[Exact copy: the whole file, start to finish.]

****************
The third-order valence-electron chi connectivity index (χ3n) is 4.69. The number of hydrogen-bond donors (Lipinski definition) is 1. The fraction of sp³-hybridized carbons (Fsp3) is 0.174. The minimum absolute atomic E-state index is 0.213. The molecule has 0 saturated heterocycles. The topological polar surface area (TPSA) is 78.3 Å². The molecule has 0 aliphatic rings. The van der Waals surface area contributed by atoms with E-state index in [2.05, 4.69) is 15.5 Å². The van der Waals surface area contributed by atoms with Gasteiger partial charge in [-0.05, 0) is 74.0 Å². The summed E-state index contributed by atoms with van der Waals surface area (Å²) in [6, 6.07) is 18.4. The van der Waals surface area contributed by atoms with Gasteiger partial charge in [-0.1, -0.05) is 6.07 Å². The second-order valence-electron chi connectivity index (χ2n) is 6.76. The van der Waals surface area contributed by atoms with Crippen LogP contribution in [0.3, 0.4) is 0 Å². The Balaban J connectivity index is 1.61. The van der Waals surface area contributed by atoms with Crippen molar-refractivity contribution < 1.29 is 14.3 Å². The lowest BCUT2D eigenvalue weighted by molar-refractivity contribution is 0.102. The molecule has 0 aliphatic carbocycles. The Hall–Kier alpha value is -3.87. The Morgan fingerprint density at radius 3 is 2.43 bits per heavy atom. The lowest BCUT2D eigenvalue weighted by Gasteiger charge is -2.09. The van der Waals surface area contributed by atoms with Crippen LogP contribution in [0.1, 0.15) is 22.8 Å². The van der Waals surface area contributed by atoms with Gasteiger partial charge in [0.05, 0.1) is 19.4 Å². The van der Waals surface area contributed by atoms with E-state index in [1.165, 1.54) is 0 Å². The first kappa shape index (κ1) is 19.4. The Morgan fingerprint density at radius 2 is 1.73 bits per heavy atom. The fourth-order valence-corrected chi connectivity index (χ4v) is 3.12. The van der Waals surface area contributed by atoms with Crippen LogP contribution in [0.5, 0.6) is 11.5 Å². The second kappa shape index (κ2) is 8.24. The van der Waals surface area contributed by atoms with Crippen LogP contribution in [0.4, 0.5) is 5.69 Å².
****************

The third-order valence-electron chi connectivity index (χ3n) is 4.69. The number of hydrogen-bond donors (Lipinski definition) is 1. The fraction of sp³-hybridized carbons (Fsp3) is 0.174. The minimum absolute atomic E-state index is 0.213. The molecule has 0 saturated heterocycles. The topological polar surface area (TPSA) is 78.3 Å². The molecule has 0 aliphatic rings. The van der Waals surface area contributed by atoms with E-state index in [2.05, 4.69) is 15.5 Å². The van der Waals surface area contributed by atoms with Gasteiger partial charge in [-0.05, 0) is 74.0 Å². The summed E-state index contributed by atoms with van der Waals surface area (Å²) in [6, 6.07) is 18.4. The van der Waals surface area contributed by atoms with Gasteiger partial charge in [-0.1, -0.05) is 6.07 Å². The second-order valence-electron chi connectivity index (χ2n) is 6.76. The van der Waals surface area contributed by atoms with Crippen LogP contribution in [0.3, 0.4) is 0 Å². The Balaban J connectivity index is 1.61. The van der Waals surface area contributed by atoms with Crippen molar-refractivity contribution < 1.29 is 14.3 Å². The lowest BCUT2D eigenvalue weighted by molar-refractivity contribution is 0.102. The molecule has 0 aliphatic carbocycles. The Hall–Kier alpha value is -3.87. The Morgan fingerprint density at radius 3 is 2.43 bits per heavy atom. The lowest BCUT2D eigenvalue weighted by Gasteiger charge is -2.09. The van der Waals surface area contributed by atoms with Crippen LogP contribution in [0.1, 0.15) is 22.8 Å². The van der Waals surface area contributed by atoms with Gasteiger partial charge in [0.05, 0.1) is 19.4 Å². The van der Waals surface area contributed by atoms with E-state index in [1.165, 1.54) is 0 Å². The first kappa shape index (κ1) is 19.4. The Morgan fingerprint density at radius 2 is 1.73 bits per heavy atom. The fourth-order valence-corrected chi connectivity index (χ4v) is 3.12. The van der Waals surface area contributed by atoms with Crippen LogP contribution in [0.5, 0.6) is 11.5 Å². The second kappa shape index (κ2) is 8.24. The van der Waals surface area contributed by atoms with Crippen LogP contribution in [0.4, 0.5) is 5.69 Å².